Following his studies in management and a stint in the world of business, Harvey Robitaille
went back to his first love, music, at the age of 26. It was backstage that he found his instrument,
the mixing console - and his true calling: sound design. "In a show, like a movie, there's no emotion
without a music soundtrack and sound effects," he explains. "The mixing board is the sound designer's
medium and vocabulary. He uses it to create moods and textures. "
Over the past 35 years Harvey Robitaille has built a solid reputation in the field of theatre through
his sound tableaux and his work has been recognized by his industry peers in Quebec with four prestigious
Félix awards. He has taken an increasingly multidisciplinary approach to his designs, working in harmony
with all the other aspects of the creations he works on. Among his many credits are the rock opera Starmania
by Luc Plamondon, 18 awards ceremonies for the l'Association québécoise de l'industrie du disque, du spectacle
et de la vidéo (ADISQ), 25 Just For Laughs Festivals and four Montreal International Jazz Festivals.
In 2000, Harvey designed the sound for the Millennium Symphony presented at St. Joseph's Oratory in Montreal,
an event broadcast in quad, with more than 350 musicians on stage. He has also worked with many Quebec groups and
singers, including Harmonium, Robert Charlebois, Diane Dufresne, Jean-Pierre Ferland and Celine Dion. He has also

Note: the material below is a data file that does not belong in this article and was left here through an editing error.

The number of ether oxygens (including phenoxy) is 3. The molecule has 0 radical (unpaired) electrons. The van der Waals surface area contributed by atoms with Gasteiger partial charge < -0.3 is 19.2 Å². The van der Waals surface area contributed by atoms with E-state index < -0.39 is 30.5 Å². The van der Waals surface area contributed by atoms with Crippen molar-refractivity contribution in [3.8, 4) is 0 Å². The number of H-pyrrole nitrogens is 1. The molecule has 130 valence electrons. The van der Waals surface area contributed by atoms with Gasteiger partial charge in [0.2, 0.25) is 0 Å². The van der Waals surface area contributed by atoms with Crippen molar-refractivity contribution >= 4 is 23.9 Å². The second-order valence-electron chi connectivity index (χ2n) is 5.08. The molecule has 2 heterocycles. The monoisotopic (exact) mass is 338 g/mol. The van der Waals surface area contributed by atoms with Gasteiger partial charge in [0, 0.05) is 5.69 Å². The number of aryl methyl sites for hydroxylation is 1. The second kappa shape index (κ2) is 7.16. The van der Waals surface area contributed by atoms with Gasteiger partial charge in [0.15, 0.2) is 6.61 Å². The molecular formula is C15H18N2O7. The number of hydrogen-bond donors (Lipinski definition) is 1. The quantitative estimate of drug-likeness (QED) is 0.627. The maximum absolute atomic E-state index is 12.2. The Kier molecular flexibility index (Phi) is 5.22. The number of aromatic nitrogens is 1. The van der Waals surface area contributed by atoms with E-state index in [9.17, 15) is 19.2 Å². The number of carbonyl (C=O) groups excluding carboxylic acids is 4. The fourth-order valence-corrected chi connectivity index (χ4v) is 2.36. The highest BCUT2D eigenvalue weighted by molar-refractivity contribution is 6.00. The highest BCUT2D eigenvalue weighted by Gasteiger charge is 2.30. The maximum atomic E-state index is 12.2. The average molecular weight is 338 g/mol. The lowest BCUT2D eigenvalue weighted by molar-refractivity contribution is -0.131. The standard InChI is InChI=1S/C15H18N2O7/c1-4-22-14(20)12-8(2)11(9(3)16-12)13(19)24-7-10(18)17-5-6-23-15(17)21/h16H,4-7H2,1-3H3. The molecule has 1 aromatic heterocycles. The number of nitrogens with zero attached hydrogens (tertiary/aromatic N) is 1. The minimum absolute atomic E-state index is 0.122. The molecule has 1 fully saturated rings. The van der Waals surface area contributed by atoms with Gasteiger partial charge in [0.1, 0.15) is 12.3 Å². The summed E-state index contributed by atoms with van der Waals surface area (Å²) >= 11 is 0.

worked as Chief Sound Designer for such large-scale national events as the Canada Day celebrations on Parliament Hill,
and the visits of Pope John Paul II and Queen Elizabeth II to Ottawa.
In 2000 Harvey Robitaille began working regularly with Cirque du Soleil. He designed the sound for many of the
company's special events, engagements that took him to Moscow, Cologne, London, Rome, Valencia and Las Vegas. He was also
responsible for the sound environments in the Cirque shows Alegría and Dralion as well as the Cirque
television series Solstrom in 2003. In 2009, he worked on the arena version of Alegría, but Banana Shpeel
is his first engagement with Cirque du Soleil as Sound Designer.
One of the challenges Harvey had to face was amplifying the sound made by the footsteps of the tap dancers. "We chose a mixture
of traditional and modern techniques," he says. "Boundary microphones at the edge of the stage capture the overall sound, while
fill mics attached to the dancers' shoes amplify each of the individual taps."
Harvey Robitaille was born in 1946 in Montreal.